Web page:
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Over the thirty year course of my career as a novelist so far, I have made a good many predictions about the future that have come true.
Those predictions include computer imaging in criminal forensics, wall-sized television and computer screens, laptop computers, handheld devices like the PDA and iPod, the Internet as we now know it, the popularity of .40 caliber handguns, the effect of civilian weapons carry, concealed and otherwise, on the crime rate, and the collapse of communism.
In early 2001, months before September 11th "changed everything" (and nothing) I made an important prediction with the assistance of Aaron Zelman, founder and director of Jews for the Preservation of Firearms Ownership. In _Hope_, a political novel we wrote together, we suggested that, in the 2008 election, a libertarian candidate would arise, to the astonishment and consternation of every enemy of freedom in the country, and begin to change things just by his presence in the race.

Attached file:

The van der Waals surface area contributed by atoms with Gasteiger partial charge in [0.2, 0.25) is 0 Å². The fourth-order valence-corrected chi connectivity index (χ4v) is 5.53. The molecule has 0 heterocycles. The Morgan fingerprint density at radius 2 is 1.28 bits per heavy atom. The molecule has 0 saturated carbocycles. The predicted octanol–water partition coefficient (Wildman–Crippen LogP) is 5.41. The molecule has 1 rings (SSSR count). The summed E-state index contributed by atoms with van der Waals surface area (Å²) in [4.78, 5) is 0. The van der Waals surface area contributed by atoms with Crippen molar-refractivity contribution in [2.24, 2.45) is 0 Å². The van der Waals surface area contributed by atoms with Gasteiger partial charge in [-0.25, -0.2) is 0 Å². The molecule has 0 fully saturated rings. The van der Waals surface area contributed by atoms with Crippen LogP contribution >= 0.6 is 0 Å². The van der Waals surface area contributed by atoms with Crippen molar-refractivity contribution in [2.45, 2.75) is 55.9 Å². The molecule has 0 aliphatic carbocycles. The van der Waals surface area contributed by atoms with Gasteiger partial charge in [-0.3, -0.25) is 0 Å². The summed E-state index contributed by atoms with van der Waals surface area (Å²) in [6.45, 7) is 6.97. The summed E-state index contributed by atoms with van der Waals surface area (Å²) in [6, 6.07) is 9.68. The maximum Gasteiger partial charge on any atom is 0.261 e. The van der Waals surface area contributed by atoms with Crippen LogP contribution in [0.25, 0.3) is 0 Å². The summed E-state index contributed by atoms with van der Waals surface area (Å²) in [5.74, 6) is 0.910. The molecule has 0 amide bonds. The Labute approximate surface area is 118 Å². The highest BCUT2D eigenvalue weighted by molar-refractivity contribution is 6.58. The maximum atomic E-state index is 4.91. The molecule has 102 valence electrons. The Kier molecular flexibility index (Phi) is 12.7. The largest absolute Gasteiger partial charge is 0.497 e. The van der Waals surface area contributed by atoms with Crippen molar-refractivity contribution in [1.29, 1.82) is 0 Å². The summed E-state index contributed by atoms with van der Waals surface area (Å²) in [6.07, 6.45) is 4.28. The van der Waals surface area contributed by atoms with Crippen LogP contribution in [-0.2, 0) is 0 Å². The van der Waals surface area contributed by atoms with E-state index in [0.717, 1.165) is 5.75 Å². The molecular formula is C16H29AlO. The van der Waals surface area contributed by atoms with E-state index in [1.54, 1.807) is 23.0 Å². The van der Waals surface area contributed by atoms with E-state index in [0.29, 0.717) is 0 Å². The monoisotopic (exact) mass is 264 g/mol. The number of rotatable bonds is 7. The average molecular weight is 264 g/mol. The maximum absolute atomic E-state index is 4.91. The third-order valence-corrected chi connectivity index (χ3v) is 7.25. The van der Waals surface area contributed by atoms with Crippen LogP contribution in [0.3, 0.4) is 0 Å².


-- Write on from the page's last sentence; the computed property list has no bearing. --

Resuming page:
Find _Hope_ at http://jpfo.org/filegen-a-m/hope.htm.
That candidate was Alexander Hope, Vietnam War veteran, retired computer industry billionaire, history professor, and author of his own book, _Looking Forward_, about salvaging American culture through stringent enforcement of the highest law of the land, the first ten amendments to the U.S. Constitution, commonly known as the Bill of Rights.
Here are some of Alexander Hope's observations on the Bill of Rights:
"Painful as it may be to hear it, there's nothing special about the people of this country that sets them apart from the other people of the world. It is the Bill of Rights, and only the Bill of Rights, that keeps us from becoming the world's biggest banana republic. The moment we forget that, the American Dream is over."